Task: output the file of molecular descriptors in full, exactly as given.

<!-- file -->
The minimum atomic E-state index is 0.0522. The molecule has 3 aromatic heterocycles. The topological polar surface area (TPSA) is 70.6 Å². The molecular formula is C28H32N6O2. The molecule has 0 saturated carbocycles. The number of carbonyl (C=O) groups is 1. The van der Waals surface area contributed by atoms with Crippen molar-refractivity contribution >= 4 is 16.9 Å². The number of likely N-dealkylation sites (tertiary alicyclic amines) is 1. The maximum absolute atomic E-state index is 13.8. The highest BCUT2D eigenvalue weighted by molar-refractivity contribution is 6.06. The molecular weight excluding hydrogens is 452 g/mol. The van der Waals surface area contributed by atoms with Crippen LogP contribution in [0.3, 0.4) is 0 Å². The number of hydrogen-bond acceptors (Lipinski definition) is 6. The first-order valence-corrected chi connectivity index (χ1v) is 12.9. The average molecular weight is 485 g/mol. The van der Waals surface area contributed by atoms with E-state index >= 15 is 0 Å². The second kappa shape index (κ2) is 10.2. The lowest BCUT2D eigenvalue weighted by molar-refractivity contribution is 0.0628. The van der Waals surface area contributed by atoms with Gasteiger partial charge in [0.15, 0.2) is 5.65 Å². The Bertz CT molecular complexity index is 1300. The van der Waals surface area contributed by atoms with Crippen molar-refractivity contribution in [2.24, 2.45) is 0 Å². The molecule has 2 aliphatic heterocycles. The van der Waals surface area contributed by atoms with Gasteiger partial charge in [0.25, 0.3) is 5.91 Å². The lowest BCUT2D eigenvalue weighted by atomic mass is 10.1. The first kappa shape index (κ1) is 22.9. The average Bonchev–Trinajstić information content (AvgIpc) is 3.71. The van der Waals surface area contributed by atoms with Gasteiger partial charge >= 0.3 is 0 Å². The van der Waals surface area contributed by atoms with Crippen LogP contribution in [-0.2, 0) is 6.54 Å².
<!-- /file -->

The minimum atomic E-state index is 0.0522. The molecule has 3 aromatic heterocycles. The topological polar surface area (TPSA) is 70.6 Å². The molecular formula is C28H32N6O2. The molecule has 0 saturated carbocycles. The number of carbonyl (C=O) groups is 1. The van der Waals surface area contributed by atoms with Crippen molar-refractivity contribution >= 4 is 16.9 Å². The number of likely N-dealkylation sites (tertiary alicyclic amines) is 1. The maximum absolute atomic E-state index is 13.8. The highest BCUT2D eigenvalue weighted by molar-refractivity contribution is 6.06. The molecular weight excluding hydrogens is 452 g/mol. The van der Waals surface area contributed by atoms with Crippen LogP contribution in [0.3, 0.4) is 0 Å². The number of hydrogen-bond acceptors (Lipinski definition) is 6. The first-order valence-corrected chi connectivity index (χ1v) is 12.9. The average molecular weight is 485 g/mol. The van der Waals surface area contributed by atoms with E-state index >= 15 is 0 Å². The second kappa shape index (κ2) is 10.2. The lowest BCUT2D eigenvalue weighted by molar-refractivity contribution is 0.0628. The van der Waals surface area contributed by atoms with Gasteiger partial charge in [0.15, 0.2) is 5.65 Å². The Bertz CT molecular complexity index is 1300. The van der Waals surface area contributed by atoms with Crippen molar-refractivity contribution in [2.24, 2.45) is 0 Å². The molecule has 2 aliphatic heterocycles. The van der Waals surface area contributed by atoms with Gasteiger partial charge in [0.25, 0.3) is 5.91 Å². The lowest BCUT2D eigenvalue weighted by atomic mass is 10.1. The first kappa shape index (κ1) is 22.9. The average Bonchev–Trinajstić information content (AvgIpc) is 3.71. The van der Waals surface area contributed by atoms with Gasteiger partial charge >= 0.3 is 0 Å². The van der Waals surface area contributed by atoms with Crippen LogP contribution in [-0.2, 0) is 6.54 Å².